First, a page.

What Wins in June May Bite Back in November
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Attack ads on TV may decide who wins next week's Republican primary campaigns for Governor and US Senator. Will there be a high price to pay? Is the state's largest private utility pushing its own interests with Proposition 16? What's the role of teachers in the race for Superintendent of Public Instruction? On our rebroadcast of today's To the Point, even some Israelis say their leaders fell into a trap, telling commandos to slide down ropes from hovering helicopters into an angry crowd. We update the Gaza-Strip aid-ship incident from Jerusalem, Istanbul, Washington and the UN.
Whitman, Fiorina Surge in Latest Poll ()
The latest poll on next week's elections shows Meg Whitman and Carly Fiorina gaining ground in Republican primaries for Governor and US Senator. As far as November's general elections are concerned, the results are mixed. The survey was conducted for the Los Angeles Times and University of Southern California by both Democratic and Republican pollsters. Dan Schnur is a former Republican consultant, now director of USC's Unruh Institute of Politics.
PG&E Goes All In for Proposition 16 ()
The state's largest private utility, Pacific Gas and Electric, has spent more than $46 million on Proposition 16. Opponents call it an effort to stamp out public power. PG&E says it's about fair elections. Prop 16 would require a 2/3 vote of the people whenever a city or county wants to start or expand a publicly run utility. We hear from both sides.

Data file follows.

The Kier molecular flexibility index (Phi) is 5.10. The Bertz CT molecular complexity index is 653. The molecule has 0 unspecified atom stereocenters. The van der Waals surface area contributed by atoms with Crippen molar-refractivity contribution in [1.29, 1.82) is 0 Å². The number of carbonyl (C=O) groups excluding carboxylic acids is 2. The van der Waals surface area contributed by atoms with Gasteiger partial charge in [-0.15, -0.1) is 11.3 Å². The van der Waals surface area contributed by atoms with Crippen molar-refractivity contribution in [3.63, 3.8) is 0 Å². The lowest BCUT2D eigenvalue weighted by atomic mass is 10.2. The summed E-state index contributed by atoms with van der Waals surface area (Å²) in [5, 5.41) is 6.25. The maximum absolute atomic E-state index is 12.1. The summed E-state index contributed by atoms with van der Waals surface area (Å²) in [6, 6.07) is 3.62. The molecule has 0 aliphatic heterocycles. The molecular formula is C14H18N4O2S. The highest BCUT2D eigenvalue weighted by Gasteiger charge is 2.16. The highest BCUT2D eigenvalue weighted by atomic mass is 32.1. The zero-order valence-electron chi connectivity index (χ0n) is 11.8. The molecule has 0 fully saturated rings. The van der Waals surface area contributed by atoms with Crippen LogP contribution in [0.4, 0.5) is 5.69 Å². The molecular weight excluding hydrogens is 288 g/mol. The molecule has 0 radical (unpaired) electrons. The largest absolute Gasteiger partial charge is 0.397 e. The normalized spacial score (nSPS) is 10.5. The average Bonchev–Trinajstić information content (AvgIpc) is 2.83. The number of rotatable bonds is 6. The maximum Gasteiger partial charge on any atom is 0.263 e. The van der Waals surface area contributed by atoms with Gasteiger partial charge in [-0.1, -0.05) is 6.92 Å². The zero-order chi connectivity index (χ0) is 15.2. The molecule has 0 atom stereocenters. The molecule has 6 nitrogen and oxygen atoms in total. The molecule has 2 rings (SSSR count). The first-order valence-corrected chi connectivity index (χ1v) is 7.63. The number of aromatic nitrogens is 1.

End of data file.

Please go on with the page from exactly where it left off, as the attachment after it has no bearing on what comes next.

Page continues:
They Want to Be Superintendent of Public Instruction ()
Twelve people are running for Superintendent of Public Instruction, a nonpartisan office. If nobody wins outright next week, the top two will be in a run-off in November. Three Democrats have emerged as front-runners, as we hear from Jill Tucker, education reporter for the San Francisco Chronicle.
Frontrunners for Superintendent of Public Instruction
Complete list of candidates
- Jill Tucker: Education Reporter, San Francisco Chronicle
Israel under Siege after Deadly Raid on Gaza Protest Flotilla ()
Turkey is Israel's closest ally in the Muslim world, but Prime Minister Recep Erdogan called yesterday's attack "a bloody massacre." In Washington, Turkey's foreign minister told CNN that Turkey wants an independent investigation…an apology from Israel…and compensation for Turks who lost their lives. We get updates from the Middle East, the UN and Washington, where the Obama Administration faces another awkward reality.
- Edmund Sanders: Jerusalem Bureau Chief, Los Angeles Times, @edmundsanders
- Ilter Turan: Political Sciencist, Bilgi University
- Amos Harel: Defense Analyst, Ha’aretz
- Martin Indyk: Vice President and Director of Foreign Policy, Brookings Institution
Which Way L.A.? is made possible in part by the Ralph M. Parsons Foundation, the Nathan Cummings Foundation, and the John Randolph Haynes and Dora Haynes Foundation, which supports study and research into policy issues of the Los Angeles region.
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